Eighteenth Sunday after Pentecost

Jesus keeps trying to escape notice.

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"Helping Hands" image by Antonella Beccaria via Flickr; licensed under CC BY-SA 2.0.

September 23, 2018

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Commentary on Mark 9:30-37

Jesus keeps trying to escape notice.

In the Gospel text two weeks ago (Mark 7:24-37), he traveled to the region of Tyre and then to the Decapolis. In this week’s text, he is back in his home territory of Galilee, but “he did not want anyone to know it.” The reason he did not want anyone to know of his presence? He had some critical teaching to do with his disciples (Mark 9:30).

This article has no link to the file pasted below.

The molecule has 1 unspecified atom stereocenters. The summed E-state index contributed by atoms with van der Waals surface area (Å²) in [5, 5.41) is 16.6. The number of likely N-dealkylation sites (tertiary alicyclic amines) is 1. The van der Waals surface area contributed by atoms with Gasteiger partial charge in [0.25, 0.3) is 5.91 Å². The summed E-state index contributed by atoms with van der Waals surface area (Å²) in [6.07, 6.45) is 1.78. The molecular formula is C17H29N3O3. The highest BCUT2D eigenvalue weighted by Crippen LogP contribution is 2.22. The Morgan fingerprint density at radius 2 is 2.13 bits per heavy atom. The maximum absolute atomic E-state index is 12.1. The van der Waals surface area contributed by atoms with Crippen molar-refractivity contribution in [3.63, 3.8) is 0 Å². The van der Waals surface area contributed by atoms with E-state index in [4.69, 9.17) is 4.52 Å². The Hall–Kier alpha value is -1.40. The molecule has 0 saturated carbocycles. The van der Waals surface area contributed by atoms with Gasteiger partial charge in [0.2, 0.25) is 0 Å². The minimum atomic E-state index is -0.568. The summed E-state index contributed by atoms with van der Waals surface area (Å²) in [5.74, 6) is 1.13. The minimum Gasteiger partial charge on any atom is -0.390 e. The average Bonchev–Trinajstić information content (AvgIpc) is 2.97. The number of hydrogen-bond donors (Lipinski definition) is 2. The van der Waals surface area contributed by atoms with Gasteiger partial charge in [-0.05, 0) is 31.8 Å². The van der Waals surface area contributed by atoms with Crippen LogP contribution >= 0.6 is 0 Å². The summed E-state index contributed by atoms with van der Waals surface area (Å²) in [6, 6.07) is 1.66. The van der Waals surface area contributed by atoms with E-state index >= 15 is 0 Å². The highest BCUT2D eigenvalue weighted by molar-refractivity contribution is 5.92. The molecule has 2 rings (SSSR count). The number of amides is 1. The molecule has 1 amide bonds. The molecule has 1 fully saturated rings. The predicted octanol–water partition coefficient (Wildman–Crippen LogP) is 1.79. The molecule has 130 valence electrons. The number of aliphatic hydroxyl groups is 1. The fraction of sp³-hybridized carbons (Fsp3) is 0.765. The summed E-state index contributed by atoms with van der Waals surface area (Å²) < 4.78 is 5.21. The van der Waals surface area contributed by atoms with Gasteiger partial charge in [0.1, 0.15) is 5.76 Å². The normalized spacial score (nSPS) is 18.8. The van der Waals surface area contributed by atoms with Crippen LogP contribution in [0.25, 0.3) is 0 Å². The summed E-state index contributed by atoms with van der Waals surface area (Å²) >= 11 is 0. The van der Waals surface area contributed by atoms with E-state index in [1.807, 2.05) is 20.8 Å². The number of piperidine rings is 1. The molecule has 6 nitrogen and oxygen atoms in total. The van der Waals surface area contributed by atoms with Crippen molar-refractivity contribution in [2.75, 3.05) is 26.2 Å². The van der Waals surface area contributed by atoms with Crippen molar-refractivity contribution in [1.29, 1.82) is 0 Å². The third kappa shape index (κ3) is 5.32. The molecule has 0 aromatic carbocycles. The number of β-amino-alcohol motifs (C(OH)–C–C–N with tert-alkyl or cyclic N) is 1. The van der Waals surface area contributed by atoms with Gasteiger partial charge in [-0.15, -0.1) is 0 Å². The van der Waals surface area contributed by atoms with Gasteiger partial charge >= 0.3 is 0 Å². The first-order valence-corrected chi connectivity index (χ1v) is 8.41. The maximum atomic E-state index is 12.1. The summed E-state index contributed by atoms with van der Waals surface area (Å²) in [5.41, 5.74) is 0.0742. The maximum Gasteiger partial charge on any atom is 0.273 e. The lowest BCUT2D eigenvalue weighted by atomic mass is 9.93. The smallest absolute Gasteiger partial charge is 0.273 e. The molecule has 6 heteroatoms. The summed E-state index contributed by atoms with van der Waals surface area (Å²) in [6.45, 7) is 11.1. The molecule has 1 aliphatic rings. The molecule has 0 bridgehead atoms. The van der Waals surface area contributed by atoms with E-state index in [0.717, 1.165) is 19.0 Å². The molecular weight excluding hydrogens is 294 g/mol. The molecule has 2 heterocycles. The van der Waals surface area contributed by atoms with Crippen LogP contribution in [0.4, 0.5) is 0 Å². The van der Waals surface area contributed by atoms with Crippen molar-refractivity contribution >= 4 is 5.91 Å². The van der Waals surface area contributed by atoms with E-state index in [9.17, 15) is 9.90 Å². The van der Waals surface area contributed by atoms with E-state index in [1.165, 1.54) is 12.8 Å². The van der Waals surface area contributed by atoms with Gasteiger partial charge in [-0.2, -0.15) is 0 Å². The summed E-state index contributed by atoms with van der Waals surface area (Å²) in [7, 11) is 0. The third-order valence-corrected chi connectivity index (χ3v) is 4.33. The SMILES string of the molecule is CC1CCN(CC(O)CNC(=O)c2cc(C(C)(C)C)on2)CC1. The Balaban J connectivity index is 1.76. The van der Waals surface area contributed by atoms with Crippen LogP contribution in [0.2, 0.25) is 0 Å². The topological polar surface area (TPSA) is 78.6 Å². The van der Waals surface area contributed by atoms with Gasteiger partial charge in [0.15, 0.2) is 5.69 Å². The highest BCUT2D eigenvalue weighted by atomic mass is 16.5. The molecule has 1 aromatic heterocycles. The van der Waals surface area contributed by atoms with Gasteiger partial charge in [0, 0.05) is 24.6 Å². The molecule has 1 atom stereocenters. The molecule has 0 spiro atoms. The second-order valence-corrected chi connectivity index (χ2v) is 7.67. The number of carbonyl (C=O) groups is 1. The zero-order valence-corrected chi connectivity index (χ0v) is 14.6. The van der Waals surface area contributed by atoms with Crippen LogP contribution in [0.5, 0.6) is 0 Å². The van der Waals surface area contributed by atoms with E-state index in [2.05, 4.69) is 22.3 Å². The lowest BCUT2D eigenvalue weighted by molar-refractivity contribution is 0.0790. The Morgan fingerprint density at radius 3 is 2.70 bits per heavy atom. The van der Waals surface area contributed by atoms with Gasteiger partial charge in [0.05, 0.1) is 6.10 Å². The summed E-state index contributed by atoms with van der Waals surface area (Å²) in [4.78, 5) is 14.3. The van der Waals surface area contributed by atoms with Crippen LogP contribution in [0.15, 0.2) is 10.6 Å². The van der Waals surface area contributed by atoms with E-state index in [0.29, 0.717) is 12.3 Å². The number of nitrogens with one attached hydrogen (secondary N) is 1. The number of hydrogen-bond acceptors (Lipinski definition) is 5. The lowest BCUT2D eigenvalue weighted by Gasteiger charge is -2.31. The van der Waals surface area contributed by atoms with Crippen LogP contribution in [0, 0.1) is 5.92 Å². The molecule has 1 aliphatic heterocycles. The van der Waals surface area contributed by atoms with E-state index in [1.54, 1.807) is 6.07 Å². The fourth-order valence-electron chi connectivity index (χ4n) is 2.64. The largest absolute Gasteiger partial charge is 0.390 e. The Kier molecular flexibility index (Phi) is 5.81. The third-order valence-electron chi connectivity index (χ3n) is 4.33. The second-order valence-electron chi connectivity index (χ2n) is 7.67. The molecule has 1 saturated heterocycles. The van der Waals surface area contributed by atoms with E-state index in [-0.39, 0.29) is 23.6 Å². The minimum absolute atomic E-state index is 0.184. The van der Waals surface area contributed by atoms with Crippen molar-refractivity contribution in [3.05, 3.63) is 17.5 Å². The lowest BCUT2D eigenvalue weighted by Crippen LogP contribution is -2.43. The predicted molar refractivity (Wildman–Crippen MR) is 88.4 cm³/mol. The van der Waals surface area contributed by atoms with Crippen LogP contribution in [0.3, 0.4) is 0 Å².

Some very important things have happened in the meantime. Jesus has begun teaching his disciples about what awaits him in Jerusalem and about the cost of following him (Mark 8:27-38). Jesus has been transfigured on a mountain before Peter, James, and John, appearing in dazzling white clothes conversing with Moses and Elijah (Mark 9:2-8). Jesus has told his disciples that Elijah has already come, “and they did to him whatever they pleased,” referring to the death of John the Baptist and clearly implying that he himself is the One for whom Elijah has prepared the way (Mark 9:9-13). He has cast a demon out of a boy that his disciples were not able to cast out (Mark 9:14-29).

Now, passing through Galilee, Jesus tries to escape notice while he continues teaching his disciples. And oh, do his disciples need teaching! The obtuseness of the disciples in Mark’s Gospel is downright comical at the same time that it is deadly serious. In spite of all that they have witnessed and heard from Jesus, they still do not seem to have a clue what his mission is about.